November 18, 1990: Seles and Sabatini go five
On this day in tennis history, a Yugoslavian and an Argentinian played out a monumental match. Look back on how they did it.
What happened exactly
On this day, November 18, 1990, Monica Seles defeated Gabriela Sabatini in the final of the Virginia Slims Championships (6-4, 5-7, 3-6, 6-4, 6-2). It was the first five-set match in women’s tennis since the 1901 US Nationals (the former name of the US Open), when Elisabeth Moore had defeated Myrtle McAteer in the final, 6-4, 3-6, 7-5, 2-6, 6-2. For Monica Seles, this second major title, after her triumph at Roland-Garros in June, was a major step in her quest for world No 1, a spot she would reach in March 1991.
The players involved
Monica Seles was born in 1973. She made her first steps on the tour in 1988, at the age of 14, in Boca Raton, where she defeated world No 31 Helen Kelesi (7-6 6-3). Her powerful two-handed groundstrokes, her innovative way of hitting the ball so early with so much power, and of course her trademark grunting, represented an absolute revolution in the women’s game. In 1989, she played her first full year on the tour and, after claiming her first title in Houston, she played her first Grand Slam main draw in Roland-Garros. This first appearance in Paris would be long remembered. In the third round, facing world No 4 Zina Garrison, young Monica, aged 15, gave away flowers to the Centre Court public before crushing her opponent 6-3, 6-2. She went on to the semi-final where she was only defeated in three sets (6-3, 3-6, 6-3) by the unbeatable Steffi Graf, who had won the last five Grand Slam tournaments.
In 1990, after winning five consecutive tournaments, including three on red dirt, she became the youngest player to triumph at Roland-Garros, defeating her German rival in the final (7-6, 6-4). Now ranked No 3 in the world, she reached the quarter-finals at Wimbledon (lost to Garrison, 3-6, 6-3, 9-7), and, in October, she won her first indoor tournament in Oakland, defeating Martina Navratilova in the final (6-3, 7-6). She was ready to take on the women’s Masters Cup.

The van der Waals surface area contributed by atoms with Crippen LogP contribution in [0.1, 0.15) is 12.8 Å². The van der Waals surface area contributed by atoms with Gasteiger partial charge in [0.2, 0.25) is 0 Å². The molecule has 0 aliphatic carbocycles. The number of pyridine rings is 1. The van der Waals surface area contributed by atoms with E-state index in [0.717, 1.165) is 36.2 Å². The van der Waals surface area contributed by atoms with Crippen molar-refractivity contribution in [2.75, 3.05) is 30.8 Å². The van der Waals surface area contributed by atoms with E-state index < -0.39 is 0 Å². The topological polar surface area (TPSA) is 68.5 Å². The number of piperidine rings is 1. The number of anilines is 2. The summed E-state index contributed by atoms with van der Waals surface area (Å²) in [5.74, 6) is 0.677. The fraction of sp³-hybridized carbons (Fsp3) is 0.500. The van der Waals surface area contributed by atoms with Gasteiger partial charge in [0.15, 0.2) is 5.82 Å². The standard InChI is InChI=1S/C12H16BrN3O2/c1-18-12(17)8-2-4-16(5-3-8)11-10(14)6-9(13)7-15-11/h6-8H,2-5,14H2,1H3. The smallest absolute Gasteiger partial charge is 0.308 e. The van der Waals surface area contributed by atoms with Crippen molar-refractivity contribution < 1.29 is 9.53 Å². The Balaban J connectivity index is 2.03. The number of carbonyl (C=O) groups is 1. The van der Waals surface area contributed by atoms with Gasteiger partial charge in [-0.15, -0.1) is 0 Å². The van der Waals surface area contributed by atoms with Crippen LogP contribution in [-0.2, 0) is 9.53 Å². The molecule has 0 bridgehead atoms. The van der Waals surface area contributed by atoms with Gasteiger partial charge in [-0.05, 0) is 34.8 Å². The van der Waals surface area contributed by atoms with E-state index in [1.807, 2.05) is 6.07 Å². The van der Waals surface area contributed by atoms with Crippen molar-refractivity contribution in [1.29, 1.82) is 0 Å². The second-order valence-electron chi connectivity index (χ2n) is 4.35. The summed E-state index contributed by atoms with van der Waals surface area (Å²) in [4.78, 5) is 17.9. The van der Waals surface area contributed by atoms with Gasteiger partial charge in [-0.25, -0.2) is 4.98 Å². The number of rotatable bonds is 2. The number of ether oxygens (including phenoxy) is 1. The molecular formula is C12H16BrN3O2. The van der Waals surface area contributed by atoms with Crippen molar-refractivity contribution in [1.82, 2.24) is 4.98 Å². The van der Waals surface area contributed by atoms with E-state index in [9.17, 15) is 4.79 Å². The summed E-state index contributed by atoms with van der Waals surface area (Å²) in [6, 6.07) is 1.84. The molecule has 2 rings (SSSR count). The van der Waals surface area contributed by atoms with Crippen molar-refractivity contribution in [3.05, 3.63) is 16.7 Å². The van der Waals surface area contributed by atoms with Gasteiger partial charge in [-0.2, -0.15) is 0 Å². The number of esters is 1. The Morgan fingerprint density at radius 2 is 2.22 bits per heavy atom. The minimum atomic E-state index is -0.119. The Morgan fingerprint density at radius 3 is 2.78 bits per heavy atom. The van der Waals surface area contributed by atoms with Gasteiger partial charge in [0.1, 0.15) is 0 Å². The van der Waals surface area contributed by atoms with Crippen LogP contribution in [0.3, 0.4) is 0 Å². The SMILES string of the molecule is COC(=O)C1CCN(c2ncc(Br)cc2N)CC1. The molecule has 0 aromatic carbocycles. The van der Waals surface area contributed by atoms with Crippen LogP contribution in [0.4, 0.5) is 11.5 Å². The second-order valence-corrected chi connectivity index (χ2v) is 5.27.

— Gabriela Sabatini (@sabatinigabyok) September 8, 2019
Gabriela Sabatini, from Argentina, was born in 1970. Successful at a very young age, she became in 1985 the youngest player to reach the semi-final at Roland-Garros, where she was defeated by Chris Evert (6-4, 6-1). In the following years, Sabatini, displaying a beautiful one-handed backhand, established herself in the top 10, reaching the semi-final at Wimbledon in 1986 (lost to Martina Navratilova), and two more times at the French Open in 1987 and 1988, each time defeated by Steffi Graf. In 1988, in Boca Raton, she was the first of only two players to beat Graf (2-6, 6-3, 6-1), and at the US Open, she finished runner-up to the same Graf (6-3, 3-6, 6-1). Sabatini climbed as high as world No 3 in 1989. That year, she lost to Graf in the semi-finals at both the Australian and the US Open, but in 1990, at Flushing Meadows, she eventually beat the German to claim her first and only Grand Slam title (6-2, 7-6).
The women’s Masters Cup, known as the Virginia Slims Championships, was originally founded in 1972. Its first edition was held in Boca Raton, Florida, and the tournament moved to Los Angeles and Oakland before eventually settling down in New York in 1979. The venue of the event was the famous Madison Square Garden, where 18,000 spectators could be hosted. In 1994, the first 16 players in the world qualified for the Championships, and, unlike in modern days, there was no round robin. Since 1984, it was the only tournament on the women’s tour where the final was played under a best-to-five set format, but so far, the longest finals had only reached the fourth set.